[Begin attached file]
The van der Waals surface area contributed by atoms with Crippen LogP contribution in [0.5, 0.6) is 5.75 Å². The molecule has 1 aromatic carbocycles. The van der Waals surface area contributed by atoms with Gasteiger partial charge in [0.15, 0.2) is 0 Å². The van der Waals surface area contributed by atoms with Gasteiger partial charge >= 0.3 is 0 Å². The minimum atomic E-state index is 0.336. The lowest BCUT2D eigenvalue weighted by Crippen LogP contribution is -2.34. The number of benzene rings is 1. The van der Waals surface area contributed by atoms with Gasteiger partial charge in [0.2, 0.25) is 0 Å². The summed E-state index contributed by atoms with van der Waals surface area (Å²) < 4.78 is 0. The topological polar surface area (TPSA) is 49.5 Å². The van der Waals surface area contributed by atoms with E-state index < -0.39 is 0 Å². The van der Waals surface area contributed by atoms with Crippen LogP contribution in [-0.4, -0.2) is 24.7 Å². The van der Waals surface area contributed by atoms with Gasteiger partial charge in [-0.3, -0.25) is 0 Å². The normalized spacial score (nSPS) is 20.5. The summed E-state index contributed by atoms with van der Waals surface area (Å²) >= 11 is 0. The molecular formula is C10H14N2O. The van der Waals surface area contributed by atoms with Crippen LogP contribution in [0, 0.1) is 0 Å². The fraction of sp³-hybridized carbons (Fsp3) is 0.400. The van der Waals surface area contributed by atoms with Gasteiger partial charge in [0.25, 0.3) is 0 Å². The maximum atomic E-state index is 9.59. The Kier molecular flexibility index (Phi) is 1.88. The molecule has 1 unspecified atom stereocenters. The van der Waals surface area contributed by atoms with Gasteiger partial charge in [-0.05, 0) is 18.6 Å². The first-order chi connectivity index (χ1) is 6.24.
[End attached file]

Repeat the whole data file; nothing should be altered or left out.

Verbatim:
The van der Waals surface area contributed by atoms with Crippen LogP contribution in [0.5, 0.6) is 5.75 Å². The molecule has 1 aromatic carbocycles. The van der Waals surface area contributed by atoms with Gasteiger partial charge in [0.15, 0.2) is 0 Å². The van der Waals surface area contributed by atoms with Gasteiger partial charge >= 0.3 is 0 Å². The minimum atomic E-state index is 0.336. The lowest BCUT2D eigenvalue weighted by Crippen LogP contribution is -2.34. The number of benzene rings is 1. The van der Waals surface area contributed by atoms with Gasteiger partial charge in [0.2, 0.25) is 0 Å². The summed E-state index contributed by atoms with van der Waals surface area (Å²) < 4.78 is 0. The topological polar surface area (TPSA) is 49.5 Å². The van der Waals surface area contributed by atoms with E-state index < -0.39 is 0 Å². The van der Waals surface area contributed by atoms with Crippen LogP contribution in [-0.4, -0.2) is 24.7 Å². The van der Waals surface area contributed by atoms with Gasteiger partial charge in [-0.3, -0.25) is 0 Å². The normalized spacial score (nSPS) is 20.5. The summed E-state index contributed by atoms with van der Waals surface area (Å²) >= 11 is 0. The molecular formula is C10H14N2O. The van der Waals surface area contributed by atoms with Crippen LogP contribution in [0, 0.1) is 0 Å². The fraction of sp³-hybridized carbons (Fsp3) is 0.400. The van der Waals surface area contributed by atoms with Gasteiger partial charge in [0.25, 0.3) is 0 Å². The maximum atomic E-state index is 9.59. The Kier molecular flexibility index (Phi) is 1.88. The molecule has 1 unspecified atom stereocenters. The van der Waals surface area contributed by atoms with Gasteiger partial charge in [-0.05, 0) is 18.6 Å². The first-order chi connectivity index (χ1) is 6.24.